Let me give another example, which also happens to be a true story. A former missionary colleague who I had come to know in Europe had an interesting background as a non-believer. He was a member of the IRA and had been involved in acts of terrorism, including murder. Upon coming to Christ he of course experienced total forgiveness by God. But does that mean his past actions were now consequence-free? He rightly did not think so. After spending some time as a free man, and a forgiven Christian, he turned himself in to the authorities. He was tried, found guilty, and sentenced to a prison term.

I believe he may still be in prison today. Now some might ask, "Is that right? Doesn't the fact that Christ has forgiven him mean that the state should as well?" He did not think so, and neither do I. While the punishment for our sins had been dealt with at Calvary, we often still have to face the music; we often still have to accept the consequences of our actions. It is the church's business to forgive, but the state's responsibility to execute justice, which includes the punishment of crime.

One Old Testament story will serve as a closing illustration. We all know the story of David's sin with Bathsheba. In the end he committed two capital offences: adultery and murder. Nathan the prophet was sent by God to confront King David about this (see 2 Samuel 12). He tells a parable about grave injustice and treachery. David is rightly incensed, and says, "This man deserves to die". Then Nathan pronounces those fateful words: "You are the man".

David is immediately stricken with grief and guilt, and he deeply and genuinely repents of his sins. Because of his real repentance, Nathan pronounces God's forgiveness on him, telling his he will not die. Yet do all the consequences of his actions simply disappear? No. Some severe consequences indeed are to follow, including the death of his son, losing some of his wives, and generations of division and conflict ("the sword will never depart from your house"). God had forgiven David, but the consequences of his actions remained.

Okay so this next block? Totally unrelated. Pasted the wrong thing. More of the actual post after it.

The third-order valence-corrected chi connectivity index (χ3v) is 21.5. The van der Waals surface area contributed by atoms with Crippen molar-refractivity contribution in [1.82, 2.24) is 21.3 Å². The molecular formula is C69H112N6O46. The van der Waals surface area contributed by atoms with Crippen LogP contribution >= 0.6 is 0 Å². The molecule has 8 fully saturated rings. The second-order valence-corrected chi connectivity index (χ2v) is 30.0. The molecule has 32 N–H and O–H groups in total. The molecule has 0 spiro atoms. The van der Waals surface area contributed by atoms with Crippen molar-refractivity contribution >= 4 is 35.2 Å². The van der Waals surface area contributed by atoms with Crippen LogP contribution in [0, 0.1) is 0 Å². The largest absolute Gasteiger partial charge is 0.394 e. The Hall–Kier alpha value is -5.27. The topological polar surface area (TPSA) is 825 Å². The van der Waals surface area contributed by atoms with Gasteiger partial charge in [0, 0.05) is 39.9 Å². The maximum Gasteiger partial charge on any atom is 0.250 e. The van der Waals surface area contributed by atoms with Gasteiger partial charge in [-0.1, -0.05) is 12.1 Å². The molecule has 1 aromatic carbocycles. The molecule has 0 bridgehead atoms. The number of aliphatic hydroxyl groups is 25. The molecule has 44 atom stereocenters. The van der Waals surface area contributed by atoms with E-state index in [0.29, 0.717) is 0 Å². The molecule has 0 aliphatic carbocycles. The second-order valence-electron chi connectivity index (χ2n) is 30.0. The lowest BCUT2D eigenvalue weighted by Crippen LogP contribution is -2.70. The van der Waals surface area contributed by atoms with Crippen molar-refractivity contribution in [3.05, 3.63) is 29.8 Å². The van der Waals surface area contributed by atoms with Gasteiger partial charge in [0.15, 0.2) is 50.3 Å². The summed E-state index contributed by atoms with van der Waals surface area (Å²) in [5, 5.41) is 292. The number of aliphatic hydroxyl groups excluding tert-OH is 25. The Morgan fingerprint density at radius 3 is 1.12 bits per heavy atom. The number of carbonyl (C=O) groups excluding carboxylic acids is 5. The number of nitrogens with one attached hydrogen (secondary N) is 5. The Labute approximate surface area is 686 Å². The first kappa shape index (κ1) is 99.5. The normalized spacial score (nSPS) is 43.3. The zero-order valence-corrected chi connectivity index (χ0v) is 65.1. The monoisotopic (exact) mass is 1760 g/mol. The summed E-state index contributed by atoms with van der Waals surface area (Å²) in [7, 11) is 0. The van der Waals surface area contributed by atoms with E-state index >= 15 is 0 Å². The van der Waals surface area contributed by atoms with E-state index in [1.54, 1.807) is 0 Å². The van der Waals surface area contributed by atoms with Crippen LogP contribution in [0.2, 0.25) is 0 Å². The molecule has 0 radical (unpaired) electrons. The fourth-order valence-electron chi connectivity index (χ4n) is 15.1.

Of course in this episode some legitimate questions arise. Why was David not executed for his crimes as the law had demanded? Several responses can be given here. Since God is the author of both life and death, he is free to decide if and when punishment is handed out. Also, there were other penalties applied: David's son dies, and bloodshed and divisions within the family will long afflict David's descendents. And the messiah is of course to come though David and his descendants.

Also, why did an innocent person – David's son – die for the wrongdoing of David? The remarks of Bill Arnold (from his NIVAC commentary) are worth recording here: "The answer lies in the Bible's distinction between punishment and consequence. The child's death is a result of David's sin, but this is not the same as punishment. It is a fundamental principle of life that God may forgive and cleanse us of all wrongdoing, but the consequences of our sin may, and in fact, often, remain. The innocent suffer for crimes committed by someone else, but such suffering is not punishment for those crimes. A crack [cocaine] baby may die soon after birth because the mother used crack during pregnancy. The child dies, the mother lives. The child's death is not the punishment but the consequences of the mother's sin. Her punishment will take a different form."

But this story nicely illustrates the fact that while a person may be forgiven, there still can remain very real consequences. Arnold is again worth citing: "At the same time as [2 Sam.] 12:13 illustrates God's merciful forgiveness, 12:14 illustrates the unmitigated consequences of sin, even though forgiven by God. The punishment of death has been turned aside from David because of his repentance, but the aftermath of sin remains; the child will die. Sin that has been forgiven and forgotten by God may still leave human scars."

In sum, we have a wonderful saviour who offers complete and amazing forgiveness. He has taken upon himself the penalty for our sins. But sometimes we still must bear the consequences of our actions. Indeed, if I, as a forgiven and redeemed Christian, go out and murder someone, why should I expect to be let off the hook? I may repent and be forgiven by God, but I still must pay off my debt to society.

So we all can rejoice in God's marvellous forgiveness. But his forgiveness has come at a price – the death of his son. And the principle of sowing and reaping is not just an Old Testament concept. It is found in the New Testament as well. Thus the biblical Christian takes seriously both the tragedy of sin and its consequences, and the matchless grace and forgiveness as found on Christ.